IEEE 1302-2008 pdf free.IEEE Guide for the Electromagnetic Characterization of Conductive Gaskets in the Frequency Range of DC to 18 GHz.
The ideal electromagnetic shield is an infinitely conductive enclosure with no apertures or penetrations of any kind. Functional requirements and praciicalities of design and construction prevent this ideal from being realized. Penetrations for power. signals. and ventilation must be provided Access apertures for calibrations, controls, and adjustments must exist. The different pieces of chassis and enclosure must be joined for the final product.
Electromagnetic energy exits or enters the shield at apertures, along conductive penetrations, and through imperfect seams. To restrict this coupling of energy to levels sufficiently low to comply with regulations and to permit interference-free operation, these unwanted coupling paths must be closed, Filters are used on the penetrations: screens and covers may be used over apertures. Seams and joints require special attention. however. For shielding, metal flow processes such as welding. brazing, and soldering are the preferred methods for making joints and seams. Many situations arisc. however, where these techniques cannot be used and direct metal-to-metal contact does not provide an adequate electromagnetic seal. In these cases, an electromagnetic interference (EMI) gasket should be installed in the joint.
EMI gaskets are conductive materials designed to conform to joint surfaces and provide a low-impedance path. EMT gaskets are made from a wide variety of materials: beryllium copper. galvanized steel, stainless steel, electroplated steel, aluminum, and conductively loaded polymers. Gasket types include spring fingers. spiraled bands, perforated sheets, knitted wire mesh, conductive fabric, reinforced foil, and oriented wires. Materials added to polymeric binders to achieve conductivity include copper, silver, carbon, aluminum, and nickel as flakes, powders, wires, and coated spheres. The shapes available include sheets, strips, washers, tubes, and customized geometries.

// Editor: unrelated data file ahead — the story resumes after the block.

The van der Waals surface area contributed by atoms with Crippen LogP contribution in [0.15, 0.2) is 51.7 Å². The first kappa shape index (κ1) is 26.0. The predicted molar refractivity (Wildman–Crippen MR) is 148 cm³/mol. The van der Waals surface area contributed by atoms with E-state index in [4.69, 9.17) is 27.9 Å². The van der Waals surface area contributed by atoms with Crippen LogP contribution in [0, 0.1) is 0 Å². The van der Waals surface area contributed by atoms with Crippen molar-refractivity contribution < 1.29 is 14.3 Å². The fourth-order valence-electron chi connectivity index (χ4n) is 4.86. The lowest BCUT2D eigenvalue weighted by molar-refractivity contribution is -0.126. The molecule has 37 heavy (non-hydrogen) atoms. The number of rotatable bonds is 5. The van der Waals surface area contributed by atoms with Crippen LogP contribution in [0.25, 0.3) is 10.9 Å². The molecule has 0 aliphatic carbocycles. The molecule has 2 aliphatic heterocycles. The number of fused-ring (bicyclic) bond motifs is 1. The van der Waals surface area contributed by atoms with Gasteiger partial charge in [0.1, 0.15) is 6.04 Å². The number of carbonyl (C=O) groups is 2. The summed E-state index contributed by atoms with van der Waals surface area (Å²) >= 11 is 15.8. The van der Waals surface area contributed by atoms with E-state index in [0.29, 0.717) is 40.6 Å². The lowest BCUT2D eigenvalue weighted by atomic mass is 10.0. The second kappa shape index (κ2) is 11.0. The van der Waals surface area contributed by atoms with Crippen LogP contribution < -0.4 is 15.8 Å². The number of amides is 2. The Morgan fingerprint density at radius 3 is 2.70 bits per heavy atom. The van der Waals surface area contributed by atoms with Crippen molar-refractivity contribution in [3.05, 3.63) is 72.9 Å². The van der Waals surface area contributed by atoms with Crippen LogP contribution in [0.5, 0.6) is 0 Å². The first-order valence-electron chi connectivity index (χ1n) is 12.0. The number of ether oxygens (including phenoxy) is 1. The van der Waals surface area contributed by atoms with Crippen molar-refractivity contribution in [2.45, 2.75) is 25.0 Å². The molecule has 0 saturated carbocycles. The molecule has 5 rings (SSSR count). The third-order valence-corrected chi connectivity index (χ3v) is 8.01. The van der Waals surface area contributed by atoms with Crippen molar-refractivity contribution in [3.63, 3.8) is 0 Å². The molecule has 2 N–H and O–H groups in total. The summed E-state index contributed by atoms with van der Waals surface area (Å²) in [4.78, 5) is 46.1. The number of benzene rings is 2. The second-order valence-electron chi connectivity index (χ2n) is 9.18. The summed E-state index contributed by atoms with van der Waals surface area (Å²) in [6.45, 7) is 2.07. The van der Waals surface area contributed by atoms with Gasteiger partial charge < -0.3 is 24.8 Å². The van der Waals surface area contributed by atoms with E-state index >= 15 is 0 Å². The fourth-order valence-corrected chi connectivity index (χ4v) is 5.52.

The term “EMI gasket” is consistent with the generic industrial definition of a gasket. The electromagnetic fields being shielded impinge on the conductive materials of the enclosure. The incident tield induces currents in the enclosure walls. Seams represent discontinuities in shield current paths with resulting voltage differentials across the scams. The purpose of the EMI gasket is to reduce the voltage differential across the seam because the strength of the field emanating from the seam is directly proportional to this voltage.
Depending upon function and application, electronic equipment operates in an extremely wide range of electromagnetic environments (EMEs) in tenns of both intensity and frequency. The environments can vary from that of the home to the battlefield. Since there is no “one size/type fits all” gasket. the challenge facing equipment designers is that of choosing the most efficient and cost-ctTective gasket for their particular application.
An essential parameter in this selection process is the degree to which the gasket prevents electromagnetic energy impinging on one side of the metal joint containing the gasket from coupling through the joint to the other side (i.e., the gasket’s electromagnetic shielding capability). Many factors determine the electromagnetic seal provided by an EMI gasket, including the following:
a) Gasket material
b) Gasket construction and geometry
c) Geometry of the joint
d) Condition of the contact surfaces
e) Method of fastening
f) Closure pressure
g) Nature of the impinging field
The ideal EMI gasket measurement technique would reveal the full range of effects caused by mounting surface variations, aging. and fasteners and would provide results that indicate the behavior expected from the gasket as installed. Currently, no single measurement technique does this over the frequency range of direct current (dc) to IX GHz.IEEE 1302 pdf download.